Tuesday, October 16, 2012

Marvelous Michigan Month: The Disappearance of Dinosaur Sue

Wow, this month is just flying by!  I hope I'll get through all the books I have planned for Marvelous Michigan Month.  Whether I do or not, I think I'll make this a regular feature once a month.  It's good to be familiar with Michigan books for my jobs, and it's fun to share these books with a broader audience who might not otherwise find these wonderful works.

Today, I would like to tell you about the first in a series of mysteries for children, written by a very knowledgeable person.  This book is The Disappearance of Dinosaur Sue, the premiere book in PaleoJoe's Dinosaur Detective Club series by PaleoJoe (Paleontologist Joe Kchodl) and Wendy Caszatt-Allen.

Michigan connection: PaleoJoe is a Michigan author.
Checkouts: Coming soon to the charter school library
Typical reader: Elementary students interested in dinosaurs
Source: The author, when he visited the school/public library!

PaleoJoe holds a replica tooth of a Tyrannosaurus rex.
Photo credit: the school/public library where I work.

Synopsis: Junior paleontologist Shelly Brooks, a lively, enthusiastic eleven-year-old, helps PaleoJoe investigate the disappearance of Dinosaur Sue from the Field Museum of Natural History in Chicago.  Dinosaur Sue is the most complete skeleton of a Tyrannosaurus Rex ever found.

My Goodreads rating: 5 stars

This is a work of fiction, though PaleoJoe is a real paleontologist, and Dinosaur Sue really is the most complete skeleton of a Tyrannosaurus Rex ever found, and is really on display in the Field Museum of Natural History in Chicago.  A lot of the facts about her in the book are true.  But she has never been stolen.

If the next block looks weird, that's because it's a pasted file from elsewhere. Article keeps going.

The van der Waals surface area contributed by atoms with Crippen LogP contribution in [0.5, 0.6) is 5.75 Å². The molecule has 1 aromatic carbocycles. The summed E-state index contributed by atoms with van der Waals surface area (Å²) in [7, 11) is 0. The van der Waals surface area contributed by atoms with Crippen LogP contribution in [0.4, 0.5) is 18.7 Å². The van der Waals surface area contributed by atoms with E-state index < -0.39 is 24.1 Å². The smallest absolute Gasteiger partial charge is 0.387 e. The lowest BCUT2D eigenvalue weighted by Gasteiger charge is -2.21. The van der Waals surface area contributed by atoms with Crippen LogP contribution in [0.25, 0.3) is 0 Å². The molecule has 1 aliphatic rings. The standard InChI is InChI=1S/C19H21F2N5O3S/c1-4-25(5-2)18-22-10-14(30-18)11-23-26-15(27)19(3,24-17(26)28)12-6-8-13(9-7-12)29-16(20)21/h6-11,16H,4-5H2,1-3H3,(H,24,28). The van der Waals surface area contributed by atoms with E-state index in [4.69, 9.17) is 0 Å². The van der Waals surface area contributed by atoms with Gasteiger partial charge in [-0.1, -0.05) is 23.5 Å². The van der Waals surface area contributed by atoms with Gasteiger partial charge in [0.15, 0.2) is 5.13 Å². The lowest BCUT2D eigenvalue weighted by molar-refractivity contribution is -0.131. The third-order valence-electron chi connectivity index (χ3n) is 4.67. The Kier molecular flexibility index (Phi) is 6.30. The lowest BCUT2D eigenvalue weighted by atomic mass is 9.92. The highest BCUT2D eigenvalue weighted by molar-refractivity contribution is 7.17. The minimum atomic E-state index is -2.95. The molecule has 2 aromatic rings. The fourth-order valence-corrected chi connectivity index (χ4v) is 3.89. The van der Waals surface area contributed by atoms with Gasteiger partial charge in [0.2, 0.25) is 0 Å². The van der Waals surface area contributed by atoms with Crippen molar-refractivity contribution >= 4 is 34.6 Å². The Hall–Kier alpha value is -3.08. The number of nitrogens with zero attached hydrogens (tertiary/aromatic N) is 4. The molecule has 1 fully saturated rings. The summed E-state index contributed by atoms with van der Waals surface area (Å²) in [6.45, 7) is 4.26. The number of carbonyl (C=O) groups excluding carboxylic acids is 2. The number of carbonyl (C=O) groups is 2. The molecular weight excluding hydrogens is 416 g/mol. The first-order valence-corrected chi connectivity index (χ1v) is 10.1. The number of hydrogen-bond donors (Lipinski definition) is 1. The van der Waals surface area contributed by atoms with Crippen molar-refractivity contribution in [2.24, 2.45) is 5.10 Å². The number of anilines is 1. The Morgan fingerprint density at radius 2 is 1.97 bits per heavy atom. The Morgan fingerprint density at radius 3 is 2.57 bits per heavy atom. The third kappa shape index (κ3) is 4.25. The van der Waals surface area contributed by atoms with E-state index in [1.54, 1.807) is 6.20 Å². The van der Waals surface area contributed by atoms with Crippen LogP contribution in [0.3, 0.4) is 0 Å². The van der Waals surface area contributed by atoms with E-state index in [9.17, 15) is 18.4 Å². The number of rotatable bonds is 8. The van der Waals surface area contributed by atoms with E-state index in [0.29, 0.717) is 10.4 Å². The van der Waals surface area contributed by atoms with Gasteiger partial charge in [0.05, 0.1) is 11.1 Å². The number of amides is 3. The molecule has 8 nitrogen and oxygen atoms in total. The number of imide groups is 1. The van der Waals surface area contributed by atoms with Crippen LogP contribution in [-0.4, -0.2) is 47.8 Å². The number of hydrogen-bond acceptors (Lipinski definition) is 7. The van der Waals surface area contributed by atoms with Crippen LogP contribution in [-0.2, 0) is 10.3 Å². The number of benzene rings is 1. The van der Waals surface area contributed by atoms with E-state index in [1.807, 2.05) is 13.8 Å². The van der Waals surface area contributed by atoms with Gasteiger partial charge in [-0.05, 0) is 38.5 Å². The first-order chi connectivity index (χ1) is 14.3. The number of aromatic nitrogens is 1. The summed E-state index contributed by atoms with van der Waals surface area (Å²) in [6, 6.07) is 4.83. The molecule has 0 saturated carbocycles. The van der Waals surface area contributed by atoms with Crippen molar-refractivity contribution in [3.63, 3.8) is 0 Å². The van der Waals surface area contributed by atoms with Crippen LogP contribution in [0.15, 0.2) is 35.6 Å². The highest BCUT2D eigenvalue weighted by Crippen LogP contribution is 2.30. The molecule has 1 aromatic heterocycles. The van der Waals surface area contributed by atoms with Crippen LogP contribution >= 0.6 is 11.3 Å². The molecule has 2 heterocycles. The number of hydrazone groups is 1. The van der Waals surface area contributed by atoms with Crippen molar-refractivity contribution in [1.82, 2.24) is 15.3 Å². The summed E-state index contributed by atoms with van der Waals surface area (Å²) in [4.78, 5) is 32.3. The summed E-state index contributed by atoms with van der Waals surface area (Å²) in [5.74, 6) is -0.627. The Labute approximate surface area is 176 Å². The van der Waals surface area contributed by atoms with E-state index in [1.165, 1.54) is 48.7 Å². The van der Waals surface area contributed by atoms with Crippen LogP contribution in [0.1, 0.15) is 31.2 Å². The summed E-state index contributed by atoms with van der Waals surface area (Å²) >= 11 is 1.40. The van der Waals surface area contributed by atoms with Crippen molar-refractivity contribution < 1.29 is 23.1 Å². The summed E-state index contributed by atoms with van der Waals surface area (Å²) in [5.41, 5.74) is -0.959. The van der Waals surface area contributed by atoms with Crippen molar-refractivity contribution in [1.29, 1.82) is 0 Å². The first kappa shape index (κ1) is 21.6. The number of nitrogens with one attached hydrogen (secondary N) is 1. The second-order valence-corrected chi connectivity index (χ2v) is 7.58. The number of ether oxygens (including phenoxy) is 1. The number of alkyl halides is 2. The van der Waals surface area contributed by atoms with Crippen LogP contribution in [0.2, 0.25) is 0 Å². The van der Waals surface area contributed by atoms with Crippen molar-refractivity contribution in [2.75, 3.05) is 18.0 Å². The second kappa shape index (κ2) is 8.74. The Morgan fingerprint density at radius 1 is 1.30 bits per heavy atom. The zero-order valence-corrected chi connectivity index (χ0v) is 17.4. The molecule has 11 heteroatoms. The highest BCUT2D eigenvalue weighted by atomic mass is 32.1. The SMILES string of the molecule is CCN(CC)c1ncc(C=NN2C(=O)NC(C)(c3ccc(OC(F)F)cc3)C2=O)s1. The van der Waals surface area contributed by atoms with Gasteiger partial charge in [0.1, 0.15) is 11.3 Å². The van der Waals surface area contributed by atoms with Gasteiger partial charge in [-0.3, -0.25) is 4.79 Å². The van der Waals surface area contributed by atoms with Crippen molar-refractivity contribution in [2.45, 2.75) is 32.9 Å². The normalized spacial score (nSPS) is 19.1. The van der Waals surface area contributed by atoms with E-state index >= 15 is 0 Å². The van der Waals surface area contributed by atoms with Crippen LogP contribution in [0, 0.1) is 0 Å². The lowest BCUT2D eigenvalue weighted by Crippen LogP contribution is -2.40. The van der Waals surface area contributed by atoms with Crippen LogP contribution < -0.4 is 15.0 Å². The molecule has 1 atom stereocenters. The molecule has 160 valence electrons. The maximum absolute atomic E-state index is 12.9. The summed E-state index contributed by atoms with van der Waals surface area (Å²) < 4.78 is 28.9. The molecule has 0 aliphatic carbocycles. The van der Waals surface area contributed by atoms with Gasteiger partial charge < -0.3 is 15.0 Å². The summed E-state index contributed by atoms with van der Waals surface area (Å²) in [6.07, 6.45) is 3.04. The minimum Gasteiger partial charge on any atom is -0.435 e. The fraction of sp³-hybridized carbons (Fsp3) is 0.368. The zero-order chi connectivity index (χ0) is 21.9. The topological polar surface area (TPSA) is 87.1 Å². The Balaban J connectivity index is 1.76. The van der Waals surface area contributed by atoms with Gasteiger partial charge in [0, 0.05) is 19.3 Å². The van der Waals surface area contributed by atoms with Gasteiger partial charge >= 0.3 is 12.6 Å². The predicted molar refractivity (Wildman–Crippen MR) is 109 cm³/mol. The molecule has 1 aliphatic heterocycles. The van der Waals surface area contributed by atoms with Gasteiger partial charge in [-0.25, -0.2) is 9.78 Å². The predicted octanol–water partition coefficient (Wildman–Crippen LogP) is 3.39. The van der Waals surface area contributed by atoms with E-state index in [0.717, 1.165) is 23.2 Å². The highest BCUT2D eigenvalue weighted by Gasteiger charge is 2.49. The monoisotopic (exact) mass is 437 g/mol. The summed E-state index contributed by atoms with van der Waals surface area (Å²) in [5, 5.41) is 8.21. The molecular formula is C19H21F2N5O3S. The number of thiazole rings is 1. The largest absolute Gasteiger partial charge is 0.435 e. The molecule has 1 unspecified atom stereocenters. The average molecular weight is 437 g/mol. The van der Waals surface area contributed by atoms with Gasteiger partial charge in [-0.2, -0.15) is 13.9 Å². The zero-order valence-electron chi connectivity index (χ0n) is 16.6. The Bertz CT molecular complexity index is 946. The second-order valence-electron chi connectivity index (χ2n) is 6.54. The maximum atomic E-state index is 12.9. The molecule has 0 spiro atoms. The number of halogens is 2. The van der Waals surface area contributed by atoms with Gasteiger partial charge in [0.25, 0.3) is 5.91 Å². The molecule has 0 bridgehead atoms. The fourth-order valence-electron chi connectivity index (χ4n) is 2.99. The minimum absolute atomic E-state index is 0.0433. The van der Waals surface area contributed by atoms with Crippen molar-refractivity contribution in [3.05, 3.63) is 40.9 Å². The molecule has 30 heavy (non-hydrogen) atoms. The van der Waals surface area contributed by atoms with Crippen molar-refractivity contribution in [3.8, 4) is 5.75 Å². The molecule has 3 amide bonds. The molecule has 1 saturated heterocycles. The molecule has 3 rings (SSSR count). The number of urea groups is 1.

I had initially given this book a 4-star rating, but upon reflection, bumped it up to five stars.  This is a very readable, fun, informational story.  I'm happy that the protagonist is a girl interested in paleontology, even if she is a bit annoying.  And for a mystery, I liked it.  This, and the other four books in the series, will be great additions to the library collection.

PaleoJoe has been traveling across the state and the Midwest to schools and libraries, offering educational programs about paleontology and dinosaurs.  If you have the opportunity to take in one of his programs - or book one, if you work for a school or library - do so!  He is very informative, if fast-paced.  I learned a lot, ranging from how small a Tyrannosaurus rex's brain really was, to how "dinosaurs" are really only the ones that walked on land; pterodactyls were flying lizards, and plesiosaurs were aquatic lizards.  For more information about PaleoJoe, his work, and his programs, please visit his web site.


  1. This sounds like a great book! I've been fascinated with Sue since I was on a dinosaur dig shortly after she was confiscated by the government.

    1. That's really neat that you've been on a dig!